I'm not even going to try to convey my impressions of the action. I had favorite moments, such as one where a hotel room in Paris rotates and transforms itself into ... another, different view of the same room. It's just magical. And watching Miles Davis slowly descending into drugs and depression, literally sliding down the slope of the cube, one totally gets that he's on Skid Row in every sense. There are plenty of other terrific uses of the cube, the music, the lighting, and so on. But I don't think I can convey any real sense of what the show was.

Suffice it to say that it was one of the more striking and effective uses of stagecraft I've ever seen, in a way that will probably color my notions of what is possible to accomplish on stage going forward. And that's always worthwhile.

Sorry I didn't get to see it in time to recommend it to others; It was really quite good. But like all theater (and perhaps more than most), it was ephemeral. I'm sure it will be produced elsewhere, so keep your eyes open.

Saturday, April 22, 2017

"Sisters Matsumoto" at Center Repertory Company

Center Repertory Company photo by
Starting off a more normal weekend of theater-going for me: three plays to see this weekend, starting with one I've been looking forward to, Sisters Matsumoto at Center REP in Walnut Creek. I've been meaning to check out Center REP for a while, but they seem to do more mainstream musicals and fewer straight plays. But this one I knew I wanted to see. First, it fits thematically with a recent show, Beneath the Tall Tree, I saw recently at TheatreFIRST. So it's a chance to do a little comparison. And second, it is directed by a friend, Mina Morita, who always does a good job.

The Play

Much like Tall Tree, this show focuses on events following the return of Japanese-American citizens who returned from internment camps after World War II. Where the TheatreFIRST show was more of a personal story, Sisters Matsumoto deals with both the story of a family trying to return to their family home in Stockton and also some of the larger issues surrounding internment. I should also add that Tall Tree was a first effort by young playwrights, where Sisters Matsumoto is by a well-established writer, Philip Kan Gotanda, so it's not unreasonable that the latter is a more complex work.

The family matters seem relatively straightforward: the Matusumoto family had to sell off their family home in town when they were relocated, but kept a family farm outside town and leased it out. They return to find the farm neglected and defaced, the storehouse vandalized. But they resolve to restart the farm, even though two of the three daughters are now married, and the third is looking for a husband, having lost her fiancee in the war. In addition to the sort of expected difficulties of returning to a town after several years away, facing racism and extra hatred stirred by wartime animosity and propaganda, they also must deal with people they lost (including the family patriarch) and some unexpected twists that arise as they try to resettle.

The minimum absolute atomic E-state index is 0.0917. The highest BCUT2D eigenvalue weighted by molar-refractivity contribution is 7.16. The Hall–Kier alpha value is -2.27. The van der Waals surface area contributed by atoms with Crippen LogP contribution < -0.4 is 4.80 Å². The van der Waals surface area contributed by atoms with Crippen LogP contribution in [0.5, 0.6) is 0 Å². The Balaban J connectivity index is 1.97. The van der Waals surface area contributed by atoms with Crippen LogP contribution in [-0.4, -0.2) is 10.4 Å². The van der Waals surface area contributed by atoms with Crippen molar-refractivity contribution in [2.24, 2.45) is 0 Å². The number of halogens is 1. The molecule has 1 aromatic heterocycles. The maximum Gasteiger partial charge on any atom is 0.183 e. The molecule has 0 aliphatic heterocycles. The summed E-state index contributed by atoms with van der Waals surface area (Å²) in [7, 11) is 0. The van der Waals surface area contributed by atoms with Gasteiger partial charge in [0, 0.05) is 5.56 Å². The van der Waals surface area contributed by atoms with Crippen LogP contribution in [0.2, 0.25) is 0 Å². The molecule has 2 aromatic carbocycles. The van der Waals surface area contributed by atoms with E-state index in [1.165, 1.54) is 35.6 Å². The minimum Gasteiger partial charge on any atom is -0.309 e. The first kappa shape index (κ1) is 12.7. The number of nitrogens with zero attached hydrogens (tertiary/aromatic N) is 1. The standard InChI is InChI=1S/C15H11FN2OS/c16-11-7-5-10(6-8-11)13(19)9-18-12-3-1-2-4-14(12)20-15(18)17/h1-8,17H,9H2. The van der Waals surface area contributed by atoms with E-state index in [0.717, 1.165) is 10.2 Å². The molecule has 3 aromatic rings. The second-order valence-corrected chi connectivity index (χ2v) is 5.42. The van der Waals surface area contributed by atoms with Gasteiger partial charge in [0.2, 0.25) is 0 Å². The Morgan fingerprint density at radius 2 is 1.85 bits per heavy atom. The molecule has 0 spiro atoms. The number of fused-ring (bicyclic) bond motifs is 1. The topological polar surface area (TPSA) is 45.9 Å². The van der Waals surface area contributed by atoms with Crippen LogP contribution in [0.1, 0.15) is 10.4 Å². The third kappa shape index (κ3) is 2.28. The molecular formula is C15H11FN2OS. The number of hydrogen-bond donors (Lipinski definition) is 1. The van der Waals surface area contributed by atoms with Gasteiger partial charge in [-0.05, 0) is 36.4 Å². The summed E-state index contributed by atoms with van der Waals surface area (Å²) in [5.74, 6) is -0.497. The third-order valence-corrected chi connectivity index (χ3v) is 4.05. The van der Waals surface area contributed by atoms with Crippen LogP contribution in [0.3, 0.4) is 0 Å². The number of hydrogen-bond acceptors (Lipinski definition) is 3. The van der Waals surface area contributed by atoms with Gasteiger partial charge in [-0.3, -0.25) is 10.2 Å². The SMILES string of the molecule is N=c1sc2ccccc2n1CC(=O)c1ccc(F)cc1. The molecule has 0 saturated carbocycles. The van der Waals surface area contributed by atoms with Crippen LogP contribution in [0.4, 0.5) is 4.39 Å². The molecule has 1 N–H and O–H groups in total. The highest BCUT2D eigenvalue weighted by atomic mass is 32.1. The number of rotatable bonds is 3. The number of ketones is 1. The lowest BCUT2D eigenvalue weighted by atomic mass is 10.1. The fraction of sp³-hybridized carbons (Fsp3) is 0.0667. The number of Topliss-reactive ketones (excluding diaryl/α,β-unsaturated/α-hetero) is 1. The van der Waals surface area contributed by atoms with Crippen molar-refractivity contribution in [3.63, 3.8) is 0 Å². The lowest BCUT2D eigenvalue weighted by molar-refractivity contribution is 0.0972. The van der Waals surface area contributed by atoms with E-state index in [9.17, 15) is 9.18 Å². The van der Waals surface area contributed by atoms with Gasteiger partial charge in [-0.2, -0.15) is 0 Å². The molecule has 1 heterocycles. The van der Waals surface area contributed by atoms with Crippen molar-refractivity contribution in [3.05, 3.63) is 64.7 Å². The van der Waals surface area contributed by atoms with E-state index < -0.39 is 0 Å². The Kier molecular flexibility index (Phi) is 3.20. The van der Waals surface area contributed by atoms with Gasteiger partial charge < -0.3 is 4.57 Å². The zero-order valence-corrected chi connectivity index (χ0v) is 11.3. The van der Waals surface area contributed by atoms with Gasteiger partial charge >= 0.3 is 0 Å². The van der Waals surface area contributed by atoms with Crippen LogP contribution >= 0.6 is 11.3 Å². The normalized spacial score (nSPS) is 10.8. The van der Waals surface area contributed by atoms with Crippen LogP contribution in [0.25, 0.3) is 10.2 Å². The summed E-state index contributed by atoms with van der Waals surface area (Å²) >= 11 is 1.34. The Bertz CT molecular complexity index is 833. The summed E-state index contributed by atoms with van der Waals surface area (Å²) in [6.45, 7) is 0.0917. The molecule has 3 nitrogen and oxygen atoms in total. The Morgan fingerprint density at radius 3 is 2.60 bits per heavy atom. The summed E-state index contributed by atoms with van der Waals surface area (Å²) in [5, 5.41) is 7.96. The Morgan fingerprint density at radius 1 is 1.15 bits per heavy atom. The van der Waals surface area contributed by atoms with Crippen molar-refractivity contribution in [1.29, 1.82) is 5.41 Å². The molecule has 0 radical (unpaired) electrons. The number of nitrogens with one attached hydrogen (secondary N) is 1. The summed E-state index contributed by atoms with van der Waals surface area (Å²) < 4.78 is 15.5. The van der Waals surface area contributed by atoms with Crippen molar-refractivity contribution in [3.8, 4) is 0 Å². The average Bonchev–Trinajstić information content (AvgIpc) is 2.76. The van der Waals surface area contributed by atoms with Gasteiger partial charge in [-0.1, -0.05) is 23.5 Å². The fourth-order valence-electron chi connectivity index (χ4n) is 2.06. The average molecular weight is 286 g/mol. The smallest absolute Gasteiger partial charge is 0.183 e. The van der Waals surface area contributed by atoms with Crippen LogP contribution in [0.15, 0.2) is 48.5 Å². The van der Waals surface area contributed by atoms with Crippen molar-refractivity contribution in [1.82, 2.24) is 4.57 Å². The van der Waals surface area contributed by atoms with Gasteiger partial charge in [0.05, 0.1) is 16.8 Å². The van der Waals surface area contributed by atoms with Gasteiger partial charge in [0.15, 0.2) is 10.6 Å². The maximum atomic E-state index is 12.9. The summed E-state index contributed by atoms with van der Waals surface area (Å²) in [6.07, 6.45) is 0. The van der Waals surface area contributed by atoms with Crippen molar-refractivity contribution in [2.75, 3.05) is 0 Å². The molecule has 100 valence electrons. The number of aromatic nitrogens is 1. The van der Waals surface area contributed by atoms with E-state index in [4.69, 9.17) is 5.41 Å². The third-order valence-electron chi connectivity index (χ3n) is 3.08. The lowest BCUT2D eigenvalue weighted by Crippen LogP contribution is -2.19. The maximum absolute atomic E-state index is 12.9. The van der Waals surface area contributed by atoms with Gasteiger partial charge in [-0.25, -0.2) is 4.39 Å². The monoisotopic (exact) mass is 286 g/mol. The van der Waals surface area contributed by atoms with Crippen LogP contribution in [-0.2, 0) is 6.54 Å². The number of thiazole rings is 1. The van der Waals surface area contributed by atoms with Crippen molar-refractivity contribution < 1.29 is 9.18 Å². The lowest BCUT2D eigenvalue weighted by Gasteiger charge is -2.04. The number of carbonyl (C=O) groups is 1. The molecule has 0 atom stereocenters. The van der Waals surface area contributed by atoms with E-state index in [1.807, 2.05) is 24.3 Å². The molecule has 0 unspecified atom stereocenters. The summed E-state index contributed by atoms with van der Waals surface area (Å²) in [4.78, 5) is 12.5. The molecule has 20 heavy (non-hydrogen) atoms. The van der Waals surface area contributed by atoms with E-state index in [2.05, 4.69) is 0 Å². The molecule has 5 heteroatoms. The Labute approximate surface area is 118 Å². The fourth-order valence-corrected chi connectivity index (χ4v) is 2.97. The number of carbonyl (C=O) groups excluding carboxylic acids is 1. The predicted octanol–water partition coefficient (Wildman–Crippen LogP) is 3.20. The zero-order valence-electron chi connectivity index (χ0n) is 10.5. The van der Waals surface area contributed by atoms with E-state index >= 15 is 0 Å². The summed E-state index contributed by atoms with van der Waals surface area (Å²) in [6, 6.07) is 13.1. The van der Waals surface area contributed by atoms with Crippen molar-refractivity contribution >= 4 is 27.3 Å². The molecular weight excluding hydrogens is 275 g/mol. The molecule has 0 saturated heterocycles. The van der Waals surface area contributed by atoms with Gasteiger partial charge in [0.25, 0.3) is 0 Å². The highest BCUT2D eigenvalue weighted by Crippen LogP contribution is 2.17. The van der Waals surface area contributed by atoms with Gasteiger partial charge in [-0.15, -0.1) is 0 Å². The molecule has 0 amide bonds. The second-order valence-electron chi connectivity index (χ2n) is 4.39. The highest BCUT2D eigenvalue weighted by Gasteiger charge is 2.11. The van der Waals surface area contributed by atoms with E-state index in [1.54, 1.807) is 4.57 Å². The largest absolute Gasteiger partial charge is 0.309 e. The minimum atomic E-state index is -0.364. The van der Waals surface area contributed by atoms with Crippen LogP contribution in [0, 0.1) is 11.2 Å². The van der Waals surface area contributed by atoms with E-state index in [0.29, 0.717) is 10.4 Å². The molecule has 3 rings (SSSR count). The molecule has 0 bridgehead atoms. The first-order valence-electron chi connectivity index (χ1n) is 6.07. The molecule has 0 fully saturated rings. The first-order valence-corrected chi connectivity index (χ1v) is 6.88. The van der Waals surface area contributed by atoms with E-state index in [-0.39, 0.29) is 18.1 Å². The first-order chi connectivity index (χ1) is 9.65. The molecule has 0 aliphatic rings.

In addition, they surface some long-simmering conflicts, including a marriage whose arranged underpinnings are called into question in the family's new circumstances, questions about loyalty (both to family and to country), and issues about the role of Japanese-American soldiers in the war, including the much-decorated 442nd. Indeed, it is ultimately these larger questions that create the more interesting conflicts in the play.

My only criticism of the play per se is that it's a bit inconsistent in its flow. Some of the dialogue between the characters is really terrific, and that makes some of the scenes really realistic and powerful. And then sometimes one of the characters will just kind of go off on a little soliloquy, giving a whole exposition on how they feel and what they are wondering about, half directed to the audience while the other character(s) just sort of stand around. It's a tough call for the director, since it really wouldn't work to just freeze the action and focus on the speech as some kind of internal monologue, but at the same time, it doesn't really work in the flow of the play, either. Ultimately, it's more of a distraction than anything, but it feels as if Gotanda didn't quite finish writing some of the scenes, and just left some rather long, expository texts in that perhaps could have been worked into dialogue.

But overall, the play is a powerful piece of writing, the issues are good, meaty ones, and there are a number of different characters who are quirky and interesting.

The Production

The set (designed by Andrea Bechert) is visually impressive (and the photo above doesn't do it justice at all). The farmhouse is represented only in part, and the outlines of the roofline and some windows and doorways stand for the rest. It's really good looking, and Kurt Landisman's lighting design is really effective at moving emphasis around the stage, passing time, and enabling indoor and outdoor scenes without actual scenery changes. Altogether, it's visually wonderful.

The acting is a bit uneven at times, with some of the actors being a bit stiff, particularly early on. Everyone seemed to settle in later (or maybe I got used to the differences). Some of it might also be caused by the writing issues described above. Some of the actors seemed to handle the long, digressive speeches more effectively than others. And some of the characters are just more interesting. Chiz (Melissa Locsin) and her husband Bola (Tasi Alabastro) are probably the most interesting and fun characters. Henry Sakai (Alexander M. Lydon) brings a kind of calming influence as one of the only non-family members. And Hideo (Ogie Zulueta) counters that with a kind of suppressed, angry intensity.

As things unravel in the second act, the individual characters seem to both stand out and pull together, which in many ways is a good summary of the experience the play is trying to convey. The whole community has been torn apart, and now as they try to piece together what they can of their lives and their community, they find that they are both less cohesive than they used to be, but all the more in need of collective action. The debates about assimilation and racism are pointed and realistic, and certainly reflect attitudes I have seen transmitted through my contemporaries (who would be the children of the generation portrayed here).